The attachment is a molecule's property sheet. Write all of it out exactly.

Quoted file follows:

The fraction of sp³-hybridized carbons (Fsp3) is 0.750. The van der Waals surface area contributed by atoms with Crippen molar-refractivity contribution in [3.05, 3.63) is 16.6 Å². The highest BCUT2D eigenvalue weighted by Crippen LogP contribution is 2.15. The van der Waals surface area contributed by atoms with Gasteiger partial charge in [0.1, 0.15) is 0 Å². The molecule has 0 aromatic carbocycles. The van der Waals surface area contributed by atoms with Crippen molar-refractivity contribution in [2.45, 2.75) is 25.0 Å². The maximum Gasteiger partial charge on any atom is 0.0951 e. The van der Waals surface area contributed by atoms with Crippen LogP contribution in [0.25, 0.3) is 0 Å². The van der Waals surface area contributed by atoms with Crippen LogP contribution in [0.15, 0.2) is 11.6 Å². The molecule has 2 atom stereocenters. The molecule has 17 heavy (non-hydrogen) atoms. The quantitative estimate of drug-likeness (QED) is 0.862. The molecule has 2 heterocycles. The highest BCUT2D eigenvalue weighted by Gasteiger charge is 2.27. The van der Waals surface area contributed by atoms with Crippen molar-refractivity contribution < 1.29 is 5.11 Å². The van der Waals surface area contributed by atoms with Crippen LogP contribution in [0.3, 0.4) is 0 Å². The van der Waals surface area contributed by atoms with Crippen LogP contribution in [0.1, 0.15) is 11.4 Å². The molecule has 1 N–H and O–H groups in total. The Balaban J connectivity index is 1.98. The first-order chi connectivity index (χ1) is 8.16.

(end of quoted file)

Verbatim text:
The fraction of sp³-hybridized carbons (Fsp3) is 0.750. The van der Waals surface area contributed by atoms with Crippen molar-refractivity contribution in [3.05, 3.63) is 16.6 Å². The highest BCUT2D eigenvalue weighted by Crippen LogP contribution is 2.15. The van der Waals surface area contributed by atoms with Gasteiger partial charge in [0.1, 0.15) is 0 Å². The molecule has 0 aromatic carbocycles. The van der Waals surface area contributed by atoms with Crippen molar-refractivity contribution in [2.45, 2.75) is 25.0 Å². The maximum Gasteiger partial charge on any atom is 0.0951 e. The van der Waals surface area contributed by atoms with Crippen LogP contribution in [0.25, 0.3) is 0 Å². The van der Waals surface area contributed by atoms with Crippen LogP contribution in [0.15, 0.2) is 11.6 Å². The molecule has 2 atom stereocenters. The molecule has 17 heavy (non-hydrogen) atoms. The quantitative estimate of drug-likeness (QED) is 0.862. The molecule has 2 heterocycles. The highest BCUT2D eigenvalue weighted by Gasteiger charge is 2.27. The van der Waals surface area contributed by atoms with Crippen molar-refractivity contribution < 1.29 is 5.11 Å². The van der Waals surface area contributed by atoms with Crippen LogP contribution in [0.3, 0.4) is 0 Å². The van der Waals surface area contributed by atoms with Crippen LogP contribution in [0.1, 0.15) is 11.4 Å². The molecule has 1 N–H and O–H groups in total. The Balaban J connectivity index is 1.98. The first-order chi connectivity index (χ1) is 8.16.